A bridge in Mitcham closed for eight years was re-opened to the public with a ribbon cutting ceremony.
The Willow Bridge in Willow Lane which serves about 150 businesses and 2,500 employees on the Willow Lane Trading Estate, needed essential building work and was closed while repairs were carried out and funding secured.
There were celebrations on Friday, March 14, to mark the re-opening of the bridge, with Merton Council’s leader Stephen Alambritis cutting the ribbon.
The Business Improvement District for the Willow Lane Trading Estate (Willow BID) said it lobbied the council to fund the repairs as the closure of the route into and out of the estate caused inconvenience to those working on and visiting the estate, leading to increased journey times and unnecessary congestion.
A spokesperson added the damage to the bridge had been caused by large vehicles ignoring the weight restrictions.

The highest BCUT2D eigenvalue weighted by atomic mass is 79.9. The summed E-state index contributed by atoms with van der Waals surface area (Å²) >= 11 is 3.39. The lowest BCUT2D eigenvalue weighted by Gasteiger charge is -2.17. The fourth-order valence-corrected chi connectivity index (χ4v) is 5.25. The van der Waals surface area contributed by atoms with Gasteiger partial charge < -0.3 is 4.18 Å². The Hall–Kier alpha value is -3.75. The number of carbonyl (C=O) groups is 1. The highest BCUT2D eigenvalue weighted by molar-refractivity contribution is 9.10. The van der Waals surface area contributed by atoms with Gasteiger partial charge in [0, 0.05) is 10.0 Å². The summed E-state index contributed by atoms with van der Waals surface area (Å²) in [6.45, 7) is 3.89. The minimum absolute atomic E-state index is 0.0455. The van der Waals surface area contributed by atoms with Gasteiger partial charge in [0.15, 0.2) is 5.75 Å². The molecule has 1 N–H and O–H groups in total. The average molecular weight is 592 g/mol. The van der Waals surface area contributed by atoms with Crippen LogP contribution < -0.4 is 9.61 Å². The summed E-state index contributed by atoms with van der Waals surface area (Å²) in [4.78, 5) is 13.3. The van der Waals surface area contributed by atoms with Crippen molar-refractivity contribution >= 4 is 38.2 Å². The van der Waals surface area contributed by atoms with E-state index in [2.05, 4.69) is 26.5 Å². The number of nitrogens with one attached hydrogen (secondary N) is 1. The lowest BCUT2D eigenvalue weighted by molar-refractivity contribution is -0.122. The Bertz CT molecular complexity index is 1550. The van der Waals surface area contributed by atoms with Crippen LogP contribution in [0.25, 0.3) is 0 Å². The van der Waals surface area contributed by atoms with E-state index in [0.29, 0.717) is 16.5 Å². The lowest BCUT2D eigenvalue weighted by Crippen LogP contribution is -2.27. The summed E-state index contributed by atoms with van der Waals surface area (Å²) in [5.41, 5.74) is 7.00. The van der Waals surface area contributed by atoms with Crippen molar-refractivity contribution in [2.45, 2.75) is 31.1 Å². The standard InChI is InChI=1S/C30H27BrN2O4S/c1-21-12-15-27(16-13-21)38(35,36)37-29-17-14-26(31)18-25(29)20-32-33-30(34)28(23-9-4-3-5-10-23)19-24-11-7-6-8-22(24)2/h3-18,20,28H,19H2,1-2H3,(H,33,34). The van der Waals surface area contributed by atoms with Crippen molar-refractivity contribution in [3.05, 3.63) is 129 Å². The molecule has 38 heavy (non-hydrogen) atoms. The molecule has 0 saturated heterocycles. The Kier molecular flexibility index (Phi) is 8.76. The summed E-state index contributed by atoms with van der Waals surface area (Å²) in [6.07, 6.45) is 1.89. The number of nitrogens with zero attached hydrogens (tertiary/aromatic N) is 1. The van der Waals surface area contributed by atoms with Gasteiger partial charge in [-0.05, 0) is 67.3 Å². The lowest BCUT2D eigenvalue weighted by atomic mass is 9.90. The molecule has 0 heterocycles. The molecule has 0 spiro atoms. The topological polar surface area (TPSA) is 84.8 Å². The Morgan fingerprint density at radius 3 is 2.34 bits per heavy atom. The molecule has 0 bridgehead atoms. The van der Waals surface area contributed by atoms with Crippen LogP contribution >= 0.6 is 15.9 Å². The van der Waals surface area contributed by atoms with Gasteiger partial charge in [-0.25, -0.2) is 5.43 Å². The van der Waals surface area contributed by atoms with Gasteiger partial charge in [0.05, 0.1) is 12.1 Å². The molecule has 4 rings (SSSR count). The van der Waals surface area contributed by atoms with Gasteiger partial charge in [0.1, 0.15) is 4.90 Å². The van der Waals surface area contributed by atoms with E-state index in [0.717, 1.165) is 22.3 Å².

Graham Willins from Willow BID said: "Having the bridge open again will have an immensely positive impact on the businesses, visitors and employees on the estate."
Merton’s cabinet member for environmental sustainability and regeneration, Councillor Andrew Judge said: "The completion of Willow Lane Bridge will reopen one of the most important access roads to the largest trading estate in Merton.
"Through collaborative work with the Willow BID and Mitcham Common Conservators we have been able to create a safer and more attractive bridge with high-quality walking and cycle routes with links to the nearby train and tram stations."
The event featured presentations and invited guests enjoyed refreshments and speeches.
- Couple who became engaged after terminal cancer diagnosis set out on 2,000km tandem cycle
- Confirmed: New secondary school will be built in south Wimbledon
- PARTY TIME! Send us your school prom photos for our gallery
- A footballer, a doctor and a knight in shining armour: Merton remembers those who fell at the Battle of the Somme
- A day of remembrance - 100 years since the beginning of the Battle of The Somme we ask our readers for their stories of that most terrible of battles